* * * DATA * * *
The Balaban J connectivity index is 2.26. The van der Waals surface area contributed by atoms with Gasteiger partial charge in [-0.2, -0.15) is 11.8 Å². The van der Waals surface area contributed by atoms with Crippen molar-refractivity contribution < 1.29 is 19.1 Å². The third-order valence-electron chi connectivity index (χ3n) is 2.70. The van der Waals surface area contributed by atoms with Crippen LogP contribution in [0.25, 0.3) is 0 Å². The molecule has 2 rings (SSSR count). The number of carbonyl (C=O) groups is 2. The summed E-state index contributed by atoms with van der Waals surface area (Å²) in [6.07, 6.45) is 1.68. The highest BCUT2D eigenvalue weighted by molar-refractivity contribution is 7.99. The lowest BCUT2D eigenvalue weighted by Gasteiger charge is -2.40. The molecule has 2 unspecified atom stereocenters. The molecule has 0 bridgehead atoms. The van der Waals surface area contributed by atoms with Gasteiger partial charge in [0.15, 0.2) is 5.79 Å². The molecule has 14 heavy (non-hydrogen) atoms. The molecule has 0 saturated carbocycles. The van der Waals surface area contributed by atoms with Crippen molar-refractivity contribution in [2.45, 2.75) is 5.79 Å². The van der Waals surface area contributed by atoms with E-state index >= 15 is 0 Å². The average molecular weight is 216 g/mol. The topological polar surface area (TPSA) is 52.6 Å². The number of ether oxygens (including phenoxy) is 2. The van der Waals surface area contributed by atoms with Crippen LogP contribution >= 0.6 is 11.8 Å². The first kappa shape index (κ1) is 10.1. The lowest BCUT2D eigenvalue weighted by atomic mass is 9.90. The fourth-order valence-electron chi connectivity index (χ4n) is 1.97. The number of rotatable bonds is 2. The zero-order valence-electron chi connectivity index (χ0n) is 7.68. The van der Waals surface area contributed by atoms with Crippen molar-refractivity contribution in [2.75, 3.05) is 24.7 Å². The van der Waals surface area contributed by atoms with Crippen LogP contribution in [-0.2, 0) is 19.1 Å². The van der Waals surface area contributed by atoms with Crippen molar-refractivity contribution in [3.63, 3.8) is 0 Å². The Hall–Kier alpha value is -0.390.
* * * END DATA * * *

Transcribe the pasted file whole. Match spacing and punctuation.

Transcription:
The Balaban J connectivity index is 2.26. The van der Waals surface area contributed by atoms with Gasteiger partial charge in [-0.2, -0.15) is 11.8 Å². The van der Waals surface area contributed by atoms with Crippen molar-refractivity contribution < 1.29 is 19.1 Å². The third-order valence-electron chi connectivity index (χ3n) is 2.70. The van der Waals surface area contributed by atoms with Crippen LogP contribution in [0.25, 0.3) is 0 Å². The molecule has 2 rings (SSSR count). The number of carbonyl (C=O) groups is 2. The summed E-state index contributed by atoms with van der Waals surface area (Å²) in [6.07, 6.45) is 1.68. The highest BCUT2D eigenvalue weighted by molar-refractivity contribution is 7.99. The lowest BCUT2D eigenvalue weighted by Gasteiger charge is -2.40. The molecule has 2 unspecified atom stereocenters. The molecule has 0 bridgehead atoms. The van der Waals surface area contributed by atoms with Gasteiger partial charge in [0.15, 0.2) is 5.79 Å². The molecule has 14 heavy (non-hydrogen) atoms. The molecule has 0 saturated carbocycles. The van der Waals surface area contributed by atoms with Crippen molar-refractivity contribution in [2.45, 2.75) is 5.79 Å². The van der Waals surface area contributed by atoms with E-state index >= 15 is 0 Å². The average molecular weight is 216 g/mol. The topological polar surface area (TPSA) is 52.6 Å². The number of ether oxygens (including phenoxy) is 2. The van der Waals surface area contributed by atoms with Crippen LogP contribution >= 0.6 is 11.8 Å². The first kappa shape index (κ1) is 10.1. The lowest BCUT2D eigenvalue weighted by atomic mass is 9.90. The fourth-order valence-electron chi connectivity index (χ4n) is 1.97. The number of rotatable bonds is 2. The zero-order valence-electron chi connectivity index (χ0n) is 7.68. The van der Waals surface area contributed by atoms with Crippen molar-refractivity contribution in [2.75, 3.05) is 24.7 Å². The van der Waals surface area contributed by atoms with Crippen LogP contribution in [-0.2, 0) is 19.1 Å². The van der Waals surface area contributed by atoms with Crippen molar-refractivity contribution in [3.63, 3.8) is 0 Å². The Hall–Kier alpha value is -0.390.